Food security, that is vital for all, has a particular significance for people living with HIV. An adequate diet can help them stay healthy and reduce their vulnerability to AIDS-related diseases. Without adequate food, an individual’s response to antiretrovirals (ARVs) can be undermined; the frequency of opportunistic infections increase; and the progression of AIDS-related illnesses hasten. Providing medicine alone, therefore, is not enough – adequate food and nutrition are essential elements of HIV prevention, treatment, care and support. HIV also has an impact on food security. At the household level, AIDS-related diseases can limit people’s energy levels and ability to work and earn money to buy food. Time and household resources, particularly those of women, are also consumed by caring for sick family members. At the community level, HIV and AIDS reduce the number of productive people in the labor force and limit agricultural output, further reducing food security. Social exclusion and discrimination also increases the vulnerability of people affected by HIV and AIDS to hunger. In turn, a lack of food or income may force people to prioritize buying food over ARVs, and thus reduce the effectiveness of HIV treatment further. Food insecurity, limited earning options or resources, and conflict or other emergencies can also increase people’s vulnerability to HIV as they can lead to higher-risk behaviors such as engaging in sex for food or money. These cyclical linkages call for comprehensive approaches to both ensuring food security for all and to achieving universal access to HIV prevention, treatment, care and support.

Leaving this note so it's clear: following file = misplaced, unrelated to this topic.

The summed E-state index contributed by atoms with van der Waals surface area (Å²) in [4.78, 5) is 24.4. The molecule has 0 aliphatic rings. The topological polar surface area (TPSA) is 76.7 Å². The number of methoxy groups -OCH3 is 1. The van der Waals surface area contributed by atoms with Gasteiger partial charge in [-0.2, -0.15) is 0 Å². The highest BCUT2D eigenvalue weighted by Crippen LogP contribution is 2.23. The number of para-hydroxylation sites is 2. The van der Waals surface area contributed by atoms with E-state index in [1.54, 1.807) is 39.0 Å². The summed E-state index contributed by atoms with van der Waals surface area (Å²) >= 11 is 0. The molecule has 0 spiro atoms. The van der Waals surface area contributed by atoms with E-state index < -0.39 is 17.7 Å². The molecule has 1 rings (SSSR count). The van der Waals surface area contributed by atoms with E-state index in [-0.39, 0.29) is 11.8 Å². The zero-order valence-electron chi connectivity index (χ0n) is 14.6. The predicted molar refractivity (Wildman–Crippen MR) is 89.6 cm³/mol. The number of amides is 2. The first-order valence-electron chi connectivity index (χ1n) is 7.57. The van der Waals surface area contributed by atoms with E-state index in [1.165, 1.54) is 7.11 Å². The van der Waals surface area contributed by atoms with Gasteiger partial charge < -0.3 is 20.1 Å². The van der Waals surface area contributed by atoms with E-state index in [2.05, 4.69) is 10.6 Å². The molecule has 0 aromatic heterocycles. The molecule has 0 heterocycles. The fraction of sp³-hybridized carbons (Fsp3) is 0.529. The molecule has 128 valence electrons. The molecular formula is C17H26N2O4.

The reading is followed by the jingle of bells, finger cymbals or a hand gong and the dimming of lights to signify the
devastating affect that AIDS has had on us all.

Song of Approach
Suggestions: ‘Jyothi do’, ‘Let Us Break Bread Together’,


Prayer of Confessionii

We know our excuses, we have rehearsed them well.